Hyden, Miron & Foster, PLLC Law Blog

Friday, August 29, 2014

Basics of a Comprehensive Estate Plan

Estate planning is something that everyone should consider.  For many, this subject is not comfortable to think about, but what happens to your assets after you die is not just a concern for those that are aging, wealthy, or have children.  These matters should be handled as early as possible to avoid unpleasantness after a disabling event or death.  Every plan is unique, but there are some cornerstone documents that should be present in every well-rounded estate plan.


A Last Will and Testament disposes of all assets that have not passed to your beneficiaries in another way.  For instance, if you do not designate a beneficiary on your life insurance account it will pass according to your Will.  A Will also nominates the person or persons responsible for administering your estate.  You may also use your Will to nominate a guardian for your minor children and make funeral arrangements. In both instances, the local circuit (probate) court will approve the nominations by formal appointment and will supervise the actions taken by these appointees.


There are many different types of trusts that can be utilized depending on your situation.  A trust can be used to reduce estate taxes, hold assets for distribution to beneficiaries according to specific terms, and to protect assets.  A trust allows assets to pass to beneficiaries without the formalities and expense of probating the will.  

Beneficiary Forms

Most financial accounts, such as life insurance and retirement accounts, require that you designate a beneficiary to receive the proceeds of the fund upon your death.  If a beneficiary is properly designated, the asset will pass regardless of the provisions of a will. We urge you to review your designees in your policies, as your current designee may no longer be alive or appropriate, such as your former spouse.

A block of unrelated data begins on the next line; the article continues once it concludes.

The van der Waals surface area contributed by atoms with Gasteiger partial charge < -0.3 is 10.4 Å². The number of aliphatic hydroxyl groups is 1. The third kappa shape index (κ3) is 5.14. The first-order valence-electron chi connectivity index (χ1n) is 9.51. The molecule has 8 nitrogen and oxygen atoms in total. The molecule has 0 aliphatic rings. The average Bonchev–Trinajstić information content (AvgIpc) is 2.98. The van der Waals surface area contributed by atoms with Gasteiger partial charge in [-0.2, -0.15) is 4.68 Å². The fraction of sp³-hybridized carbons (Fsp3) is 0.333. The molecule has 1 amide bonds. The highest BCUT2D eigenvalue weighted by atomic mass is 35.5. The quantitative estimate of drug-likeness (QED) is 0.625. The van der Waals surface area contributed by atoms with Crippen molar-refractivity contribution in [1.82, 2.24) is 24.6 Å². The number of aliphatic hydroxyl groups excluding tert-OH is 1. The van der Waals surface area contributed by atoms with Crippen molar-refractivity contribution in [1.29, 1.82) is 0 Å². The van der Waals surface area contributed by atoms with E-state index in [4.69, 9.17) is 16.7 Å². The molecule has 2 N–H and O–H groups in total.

Power of Attorney – Financial and Healthcare

These documents allow you to choose a person to handle your financial and healthcare needs if you cannot do so yourself.  They can be customized to give the agents more or less power as you see fit.  

A financial Power of Attorney is an important element of any estate plan.  It enables your attorney-in-fact or agent to handle your business and financial affairs, other than the assets in your trust, if you are unable to handle them yourself.  

The health care Power of Attorney addresses two major concerns in a single document.  First, as a living will, it sets forth your instructions that, if you should have an incurable illness and death is imminent in any event, your life should not be prolonged by artificial means (i.e., life-sustaining procedures are to be withheld or withdrawn if you are permanently unconscious).  Second, as a durable power of attorney for health care, it authorizes your health care agent to make other health care decisions for you should you be unable to do so.  

Other Things to Consider

You may also want to include a list of assets, including digital assets, with your estate plan, as well as instructions as to how your loved ones can access them.  Be sure to leave your loved ones a list of contacts that they may need in the administration of your estate, such as your attorney and financial advisors.  If you are a homeowner you might also want to leave your beneficiaries a list of all of your utility and service providers for use after your death.

By utilizing all of the above documents you can rest assured that you are on your way to creating a comprehensive plan for your loved ones.  If you are considering creating or revising an estate plan call the attorneys at Hyden, Miron & Foster, PLLC at (501) 376-8222 today. We have offices in Little Rock, Conway and Hot Springs, Arkansas.

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